Current Position: Assistant Instructor, Government Department, University of Texas at Austin
What drives refugees displaced by war to hold attitudes supporting violence to achieve political ends? The conventional wisdom suggests that refugee camps are breeding grounds for the emergence of political violence. Yet, the literature on refugees and political violence offers little empirical evidence of such a connection or systematic investigation of the root causes of attitudes toward political violence among refugees. My research addresses the following questions: 1) What are the sources of politically violent attitudes? 2) Can these sources be traced to specific aspects of the refugee camps themselves? 3) Can they be traced to certain experiential events or demographic factors? 4) Are attitudes towards political violence related to actors’ political goals? I spent over two years conducting fieldwork in Chechen refugee communities in Georgia, Azerbaijan, Poland, and Belgium. I conducted 310 structured interviews with a range of Chechen refugees. My initial findings suggest that Chechens who desire maximal goals, like the establishment of a Caucasus Muslim Emirate, are more likely to accept all forms of political violence, regardless of whether such events target military personnel or civilians. My next empirical chapter will explore how the various “camp effects” (locations and living conditions) influence attitudes supporting political violence.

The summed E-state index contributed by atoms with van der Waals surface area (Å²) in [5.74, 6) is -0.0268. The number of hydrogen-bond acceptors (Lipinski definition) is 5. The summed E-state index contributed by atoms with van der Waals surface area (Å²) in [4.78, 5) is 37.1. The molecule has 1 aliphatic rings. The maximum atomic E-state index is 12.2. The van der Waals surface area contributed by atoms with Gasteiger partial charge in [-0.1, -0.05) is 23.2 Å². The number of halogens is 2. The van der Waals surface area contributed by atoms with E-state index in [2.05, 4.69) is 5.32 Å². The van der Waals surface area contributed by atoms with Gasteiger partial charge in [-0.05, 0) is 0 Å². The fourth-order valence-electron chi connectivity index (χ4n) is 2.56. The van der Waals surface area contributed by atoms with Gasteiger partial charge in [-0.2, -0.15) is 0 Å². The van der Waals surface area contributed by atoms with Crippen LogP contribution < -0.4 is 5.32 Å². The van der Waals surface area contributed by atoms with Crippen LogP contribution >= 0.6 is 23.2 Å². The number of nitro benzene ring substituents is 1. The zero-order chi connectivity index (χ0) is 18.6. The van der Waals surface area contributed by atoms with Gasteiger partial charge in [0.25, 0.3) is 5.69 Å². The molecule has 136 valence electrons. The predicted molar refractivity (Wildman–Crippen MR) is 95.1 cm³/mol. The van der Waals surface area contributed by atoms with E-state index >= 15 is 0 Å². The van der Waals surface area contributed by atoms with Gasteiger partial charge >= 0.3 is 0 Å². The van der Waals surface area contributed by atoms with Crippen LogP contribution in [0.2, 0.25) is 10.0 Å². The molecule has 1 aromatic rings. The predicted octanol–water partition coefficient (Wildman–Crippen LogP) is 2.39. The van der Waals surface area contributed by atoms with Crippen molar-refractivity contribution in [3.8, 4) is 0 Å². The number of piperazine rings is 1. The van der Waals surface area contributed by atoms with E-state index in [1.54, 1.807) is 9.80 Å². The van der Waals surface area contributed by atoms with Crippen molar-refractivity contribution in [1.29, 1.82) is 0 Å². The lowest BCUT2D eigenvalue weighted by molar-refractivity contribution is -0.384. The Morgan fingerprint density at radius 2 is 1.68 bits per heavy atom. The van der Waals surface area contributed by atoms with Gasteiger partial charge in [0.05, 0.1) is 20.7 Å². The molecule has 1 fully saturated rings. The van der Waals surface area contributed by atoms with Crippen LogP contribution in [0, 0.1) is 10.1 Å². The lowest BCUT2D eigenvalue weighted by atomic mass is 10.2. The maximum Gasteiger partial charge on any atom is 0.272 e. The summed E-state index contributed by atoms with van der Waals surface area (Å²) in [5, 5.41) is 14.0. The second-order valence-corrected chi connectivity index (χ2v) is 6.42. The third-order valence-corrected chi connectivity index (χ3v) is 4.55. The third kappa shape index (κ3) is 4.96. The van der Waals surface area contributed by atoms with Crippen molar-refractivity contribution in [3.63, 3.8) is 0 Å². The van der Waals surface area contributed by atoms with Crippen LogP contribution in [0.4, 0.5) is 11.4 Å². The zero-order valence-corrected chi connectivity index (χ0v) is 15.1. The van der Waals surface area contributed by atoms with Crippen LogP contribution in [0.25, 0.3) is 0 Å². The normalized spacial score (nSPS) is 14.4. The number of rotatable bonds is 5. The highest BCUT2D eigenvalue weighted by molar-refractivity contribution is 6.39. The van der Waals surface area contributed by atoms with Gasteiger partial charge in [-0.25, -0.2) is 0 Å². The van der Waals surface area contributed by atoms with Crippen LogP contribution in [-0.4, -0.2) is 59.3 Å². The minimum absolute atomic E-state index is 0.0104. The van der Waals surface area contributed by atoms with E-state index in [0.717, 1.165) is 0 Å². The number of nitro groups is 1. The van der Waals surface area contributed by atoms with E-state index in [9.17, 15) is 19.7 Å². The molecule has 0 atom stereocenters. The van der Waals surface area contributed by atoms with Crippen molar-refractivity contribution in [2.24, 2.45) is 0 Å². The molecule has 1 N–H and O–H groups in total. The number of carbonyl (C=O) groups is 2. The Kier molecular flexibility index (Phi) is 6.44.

Current interests and projects:
Article in progress - “Understanding Non-Participant Support Among Displaced Chechens,” which will explore the relationship between political goals, regime type preferences, and gender and attitudes supporting militant activity. Journal of Conflict Resolution.
Article in progress - “Security First,” which examines the main determinants of extreme political goals among displaced Chechens and how these translate into wide-spread support for militant activity. International Security or Security Studies.